Although much of the research is preliminary, specialized brain scans and tests of spinal fluid are already being designed to identify these biomarkers directly. The biomarkers included on the continuum can be observed 20-30 years prior to symptoms, fostering the hope that early interventions could be implemented to slow disease progression or even prevent it in the first place.

(Jon Hamilton, NPR)

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April 11, 2018 at 6:11 pm

Science Policy Around the Web – March 27, 2018

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By: Patrick Wright, Ph.D

20180327_Linkpost

source: pxhere

Right to Try Drug Access

Why Can’t Dying Patients Get the Drugs They Want?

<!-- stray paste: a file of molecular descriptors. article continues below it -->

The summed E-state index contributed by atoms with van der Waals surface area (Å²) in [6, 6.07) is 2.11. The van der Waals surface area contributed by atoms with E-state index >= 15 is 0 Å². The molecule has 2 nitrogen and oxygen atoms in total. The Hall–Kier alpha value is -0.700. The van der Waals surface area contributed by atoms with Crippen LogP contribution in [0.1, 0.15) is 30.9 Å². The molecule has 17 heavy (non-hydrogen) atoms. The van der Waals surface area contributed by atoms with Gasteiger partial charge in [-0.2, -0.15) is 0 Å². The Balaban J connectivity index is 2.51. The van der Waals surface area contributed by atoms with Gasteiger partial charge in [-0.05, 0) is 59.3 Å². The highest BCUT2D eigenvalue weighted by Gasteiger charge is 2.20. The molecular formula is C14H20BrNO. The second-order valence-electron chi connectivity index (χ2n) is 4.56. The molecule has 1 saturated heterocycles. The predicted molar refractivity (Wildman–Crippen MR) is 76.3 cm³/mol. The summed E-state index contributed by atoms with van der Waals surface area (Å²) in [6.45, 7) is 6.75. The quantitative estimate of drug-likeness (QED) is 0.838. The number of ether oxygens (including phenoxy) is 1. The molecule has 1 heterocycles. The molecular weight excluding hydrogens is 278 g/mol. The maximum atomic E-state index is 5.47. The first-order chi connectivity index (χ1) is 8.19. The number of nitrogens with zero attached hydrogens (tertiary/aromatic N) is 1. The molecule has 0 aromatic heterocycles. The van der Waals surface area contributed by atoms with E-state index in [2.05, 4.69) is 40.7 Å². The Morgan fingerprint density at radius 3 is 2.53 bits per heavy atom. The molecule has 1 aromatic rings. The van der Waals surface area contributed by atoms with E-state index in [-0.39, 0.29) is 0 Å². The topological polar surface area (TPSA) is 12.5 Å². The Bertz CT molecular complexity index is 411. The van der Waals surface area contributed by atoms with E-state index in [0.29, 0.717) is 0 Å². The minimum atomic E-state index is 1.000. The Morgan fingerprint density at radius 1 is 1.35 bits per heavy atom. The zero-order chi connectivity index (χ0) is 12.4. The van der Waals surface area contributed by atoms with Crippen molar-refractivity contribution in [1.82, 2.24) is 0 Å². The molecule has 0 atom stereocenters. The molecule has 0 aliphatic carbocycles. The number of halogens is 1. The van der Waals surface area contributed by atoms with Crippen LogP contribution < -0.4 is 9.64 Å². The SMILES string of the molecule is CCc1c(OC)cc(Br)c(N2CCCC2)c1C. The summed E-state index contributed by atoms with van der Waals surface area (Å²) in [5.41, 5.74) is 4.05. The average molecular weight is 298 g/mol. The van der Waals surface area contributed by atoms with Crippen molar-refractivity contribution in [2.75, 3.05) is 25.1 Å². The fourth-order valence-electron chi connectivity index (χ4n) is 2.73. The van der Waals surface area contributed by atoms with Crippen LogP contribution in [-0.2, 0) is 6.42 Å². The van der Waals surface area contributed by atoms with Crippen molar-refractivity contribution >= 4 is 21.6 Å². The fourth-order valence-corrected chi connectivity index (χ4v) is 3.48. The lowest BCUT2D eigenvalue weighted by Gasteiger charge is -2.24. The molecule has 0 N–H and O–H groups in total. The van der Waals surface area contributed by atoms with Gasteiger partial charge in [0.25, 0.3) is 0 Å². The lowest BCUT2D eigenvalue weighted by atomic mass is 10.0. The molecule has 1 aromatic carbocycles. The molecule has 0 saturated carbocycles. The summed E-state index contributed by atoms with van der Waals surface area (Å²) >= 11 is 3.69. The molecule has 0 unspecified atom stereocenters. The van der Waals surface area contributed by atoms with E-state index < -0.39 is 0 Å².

The United States House of Representatives passed “Right to Try” legislation last week (HR 5247, the “Trickett Wendler, Frank Mongiello, Jordan McLinn, and Matthew Bellina Right to Try Act of 2018”), which allows terminally ill patients access to experimental drugs that are only required to have completed Phase 1 of a clinical trial, bypassing approval of the Food and Drug Administration (FDA). These patients are those with life-threatening illnesses who have exhausted approved treatment options and are not eligible to participate in a clinical trial (e.g. due to not meeting inclusion criteria) designed to evaluate the desired drug. However, this access still requires cooperation and permission from the drug companies themselves. Hesitation on the side of these companies can be rooted in the potential risk of jeopardizing ongoing clinical trials and the long process of bringing a drug to market. Furthermore, drug companies often do not have a sufficient extra supply of a product to provide to patients. The logistics of granting access could slow efforts to get the drug approved. Opponents of this legislation cite patient safety concerns and the failure to address the fundamental issue of pharmaceutical company denial of access as the most significant problems that still must be addressed.